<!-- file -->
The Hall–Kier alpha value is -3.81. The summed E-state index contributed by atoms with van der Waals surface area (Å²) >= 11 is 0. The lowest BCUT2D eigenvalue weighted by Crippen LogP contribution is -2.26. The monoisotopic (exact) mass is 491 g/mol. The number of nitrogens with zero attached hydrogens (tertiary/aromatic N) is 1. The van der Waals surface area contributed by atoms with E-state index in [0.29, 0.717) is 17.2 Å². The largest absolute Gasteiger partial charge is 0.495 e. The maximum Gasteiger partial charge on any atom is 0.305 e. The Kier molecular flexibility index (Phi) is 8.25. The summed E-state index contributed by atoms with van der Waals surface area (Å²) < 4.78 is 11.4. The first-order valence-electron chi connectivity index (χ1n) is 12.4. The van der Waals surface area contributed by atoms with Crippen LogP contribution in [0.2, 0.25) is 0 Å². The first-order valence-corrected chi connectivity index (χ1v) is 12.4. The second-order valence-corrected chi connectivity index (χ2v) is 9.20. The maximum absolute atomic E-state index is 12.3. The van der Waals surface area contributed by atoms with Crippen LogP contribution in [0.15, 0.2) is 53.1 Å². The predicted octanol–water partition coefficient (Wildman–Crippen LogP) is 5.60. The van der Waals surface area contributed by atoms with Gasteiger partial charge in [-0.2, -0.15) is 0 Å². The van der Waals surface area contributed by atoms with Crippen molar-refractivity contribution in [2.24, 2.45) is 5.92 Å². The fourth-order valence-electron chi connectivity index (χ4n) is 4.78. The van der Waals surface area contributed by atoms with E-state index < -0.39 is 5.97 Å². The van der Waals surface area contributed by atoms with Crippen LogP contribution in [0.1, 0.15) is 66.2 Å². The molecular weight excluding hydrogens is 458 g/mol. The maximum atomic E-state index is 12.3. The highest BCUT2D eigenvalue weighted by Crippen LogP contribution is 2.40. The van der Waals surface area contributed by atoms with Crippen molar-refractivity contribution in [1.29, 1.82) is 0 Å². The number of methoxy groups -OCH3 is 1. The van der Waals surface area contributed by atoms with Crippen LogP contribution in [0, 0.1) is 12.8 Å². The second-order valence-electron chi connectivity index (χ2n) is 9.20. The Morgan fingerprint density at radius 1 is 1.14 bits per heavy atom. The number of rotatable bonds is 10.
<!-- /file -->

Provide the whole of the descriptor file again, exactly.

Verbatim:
The Hall–Kier alpha value is -3.81. The summed E-state index contributed by atoms with van der Waals surface area (Å²) >= 11 is 0. The lowest BCUT2D eigenvalue weighted by Crippen LogP contribution is -2.26. The monoisotopic (exact) mass is 491 g/mol. The number of nitrogens with zero attached hydrogens (tertiary/aromatic N) is 1. The van der Waals surface area contributed by atoms with E-state index in [0.29, 0.717) is 17.2 Å². The largest absolute Gasteiger partial charge is 0.495 e. The maximum Gasteiger partial charge on any atom is 0.305 e. The Kier molecular flexibility index (Phi) is 8.25. The summed E-state index contributed by atoms with van der Waals surface area (Å²) < 4.78 is 11.4. The first-order valence-electron chi connectivity index (χ1n) is 12.4. The van der Waals surface area contributed by atoms with Crippen LogP contribution in [0.2, 0.25) is 0 Å². The first-order valence-corrected chi connectivity index (χ1v) is 12.4. The second-order valence-corrected chi connectivity index (χ2v) is 9.20. The maximum absolute atomic E-state index is 12.3. The van der Waals surface area contributed by atoms with Crippen LogP contribution in [0.15, 0.2) is 53.1 Å². The predicted octanol–water partition coefficient (Wildman–Crippen LogP) is 5.60. The van der Waals surface area contributed by atoms with Gasteiger partial charge in [-0.2, -0.15) is 0 Å². The van der Waals surface area contributed by atoms with Crippen molar-refractivity contribution in [2.24, 2.45) is 5.92 Å². The fourth-order valence-electron chi connectivity index (χ4n) is 4.78. The van der Waals surface area contributed by atoms with E-state index < -0.39 is 5.97 Å². The van der Waals surface area contributed by atoms with Crippen LogP contribution in [0.1, 0.15) is 66.2 Å². The molecular weight excluding hydrogens is 458 g/mol. The maximum atomic E-state index is 12.3. The highest BCUT2D eigenvalue weighted by Crippen LogP contribution is 2.40. The van der Waals surface area contributed by atoms with Crippen molar-refractivity contribution in [1.29, 1.82) is 0 Å². The number of methoxy groups -OCH3 is 1. The van der Waals surface area contributed by atoms with Crippen LogP contribution in [0, 0.1) is 12.8 Å². The second-order valence-electron chi connectivity index (χ2n) is 9.20. The Morgan fingerprint density at radius 1 is 1.14 bits per heavy atom. The number of rotatable bonds is 10.